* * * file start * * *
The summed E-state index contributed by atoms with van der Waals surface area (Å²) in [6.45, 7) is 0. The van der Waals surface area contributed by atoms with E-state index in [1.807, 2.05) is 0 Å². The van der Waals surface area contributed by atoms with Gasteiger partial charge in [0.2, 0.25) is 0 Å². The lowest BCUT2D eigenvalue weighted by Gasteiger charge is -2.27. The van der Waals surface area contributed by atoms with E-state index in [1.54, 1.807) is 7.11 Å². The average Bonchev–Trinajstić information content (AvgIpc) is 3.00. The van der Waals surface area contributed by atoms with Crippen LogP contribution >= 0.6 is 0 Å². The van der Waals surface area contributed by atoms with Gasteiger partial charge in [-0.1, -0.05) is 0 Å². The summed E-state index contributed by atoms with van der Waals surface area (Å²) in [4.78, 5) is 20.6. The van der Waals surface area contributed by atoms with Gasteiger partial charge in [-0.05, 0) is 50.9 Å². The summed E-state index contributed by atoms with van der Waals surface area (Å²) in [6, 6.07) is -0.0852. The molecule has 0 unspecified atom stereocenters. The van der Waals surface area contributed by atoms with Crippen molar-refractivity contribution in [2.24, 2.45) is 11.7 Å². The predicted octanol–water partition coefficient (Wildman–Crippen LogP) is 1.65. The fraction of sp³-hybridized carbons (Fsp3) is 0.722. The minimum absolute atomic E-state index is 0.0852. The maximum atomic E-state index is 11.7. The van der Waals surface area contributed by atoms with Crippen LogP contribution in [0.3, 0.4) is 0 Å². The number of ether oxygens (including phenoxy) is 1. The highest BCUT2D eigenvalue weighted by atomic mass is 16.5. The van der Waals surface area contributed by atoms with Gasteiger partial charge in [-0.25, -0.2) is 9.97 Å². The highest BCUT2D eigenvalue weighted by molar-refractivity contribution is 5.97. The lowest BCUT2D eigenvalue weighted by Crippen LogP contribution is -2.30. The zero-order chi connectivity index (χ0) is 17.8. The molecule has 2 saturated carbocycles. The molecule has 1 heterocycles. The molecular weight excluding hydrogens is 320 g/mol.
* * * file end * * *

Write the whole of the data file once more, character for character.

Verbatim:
The summed E-state index contributed by atoms with van der Waals surface area (Å²) in [6.45, 7) is 0. The van der Waals surface area contributed by atoms with E-state index in [1.807, 2.05) is 0 Å². The van der Waals surface area contributed by atoms with Gasteiger partial charge in [0.2, 0.25) is 0 Å². The lowest BCUT2D eigenvalue weighted by Gasteiger charge is -2.27. The van der Waals surface area contributed by atoms with E-state index in [1.54, 1.807) is 7.11 Å². The average Bonchev–Trinajstić information content (AvgIpc) is 3.00. The van der Waals surface area contributed by atoms with Crippen LogP contribution >= 0.6 is 0 Å². The van der Waals surface area contributed by atoms with Gasteiger partial charge in [-0.1, -0.05) is 0 Å². The summed E-state index contributed by atoms with van der Waals surface area (Å²) in [4.78, 5) is 20.6. The van der Waals surface area contributed by atoms with Gasteiger partial charge in [-0.05, 0) is 50.9 Å². The summed E-state index contributed by atoms with van der Waals surface area (Å²) in [6, 6.07) is -0.0852. The molecule has 0 unspecified atom stereocenters. The van der Waals surface area contributed by atoms with Crippen molar-refractivity contribution in [2.24, 2.45) is 11.7 Å². The predicted octanol–water partition coefficient (Wildman–Crippen LogP) is 1.65. The fraction of sp³-hybridized carbons (Fsp3) is 0.722. The minimum absolute atomic E-state index is 0.0852. The maximum atomic E-state index is 11.7. The van der Waals surface area contributed by atoms with Crippen LogP contribution in [0.3, 0.4) is 0 Å². The number of ether oxygens (including phenoxy) is 1. The highest BCUT2D eigenvalue weighted by atomic mass is 16.5. The van der Waals surface area contributed by atoms with Gasteiger partial charge in [-0.25, -0.2) is 9.97 Å². The highest BCUT2D eigenvalue weighted by molar-refractivity contribution is 5.97. The lowest BCUT2D eigenvalue weighted by Crippen LogP contribution is -2.30. The zero-order chi connectivity index (χ0) is 17.8. The molecule has 2 saturated carbocycles. The molecule has 1 heterocycles. The molecular weight excluding hydrogens is 320 g/mol.